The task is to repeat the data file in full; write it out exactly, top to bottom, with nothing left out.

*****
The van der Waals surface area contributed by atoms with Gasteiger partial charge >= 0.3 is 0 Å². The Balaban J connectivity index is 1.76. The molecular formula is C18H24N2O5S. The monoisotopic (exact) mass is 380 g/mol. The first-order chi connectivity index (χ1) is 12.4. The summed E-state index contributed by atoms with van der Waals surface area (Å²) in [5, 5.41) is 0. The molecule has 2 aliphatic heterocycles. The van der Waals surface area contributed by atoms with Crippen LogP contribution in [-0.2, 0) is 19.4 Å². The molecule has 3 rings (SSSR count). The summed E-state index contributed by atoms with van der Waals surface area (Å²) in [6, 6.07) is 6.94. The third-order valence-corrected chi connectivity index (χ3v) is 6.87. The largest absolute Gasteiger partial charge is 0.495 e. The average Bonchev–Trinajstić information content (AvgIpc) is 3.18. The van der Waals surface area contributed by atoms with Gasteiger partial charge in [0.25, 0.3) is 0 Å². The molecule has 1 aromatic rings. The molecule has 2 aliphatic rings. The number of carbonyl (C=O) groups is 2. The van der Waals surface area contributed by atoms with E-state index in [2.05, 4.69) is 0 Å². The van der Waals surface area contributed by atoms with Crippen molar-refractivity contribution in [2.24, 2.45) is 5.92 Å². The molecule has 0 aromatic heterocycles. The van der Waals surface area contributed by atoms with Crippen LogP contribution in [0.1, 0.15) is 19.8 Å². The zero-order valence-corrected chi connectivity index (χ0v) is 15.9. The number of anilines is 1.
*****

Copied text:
The van der Waals surface area contributed by atoms with Gasteiger partial charge >= 0.3 is 0 Å². The Balaban J connectivity index is 1.76. The molecular formula is C18H24N2O5S. The monoisotopic (exact) mass is 380 g/mol. The first-order chi connectivity index (χ1) is 12.4. The summed E-state index contributed by atoms with van der Waals surface area (Å²) in [5, 5.41) is 0. The molecule has 2 aliphatic heterocycles. The van der Waals surface area contributed by atoms with Crippen LogP contribution in [-0.2, 0) is 19.4 Å². The molecule has 3 rings (SSSR count). The summed E-state index contributed by atoms with van der Waals surface area (Å²) in [6, 6.07) is 6.94. The third-order valence-corrected chi connectivity index (χ3v) is 6.87. The largest absolute Gasteiger partial charge is 0.495 e. The average Bonchev–Trinajstić information content (AvgIpc) is 3.18. The van der Waals surface area contributed by atoms with Gasteiger partial charge in [0.25, 0.3) is 0 Å². The molecule has 1 aromatic rings. The molecule has 2 aliphatic rings. The number of carbonyl (C=O) groups is 2. The van der Waals surface area contributed by atoms with E-state index in [2.05, 4.69) is 0 Å². The van der Waals surface area contributed by atoms with Crippen molar-refractivity contribution in [2.24, 2.45) is 5.92 Å². The molecule has 0 aromatic heterocycles. The van der Waals surface area contributed by atoms with Crippen LogP contribution in [0.1, 0.15) is 19.8 Å². The zero-order valence-corrected chi connectivity index (χ0v) is 15.9. The number of anilines is 1.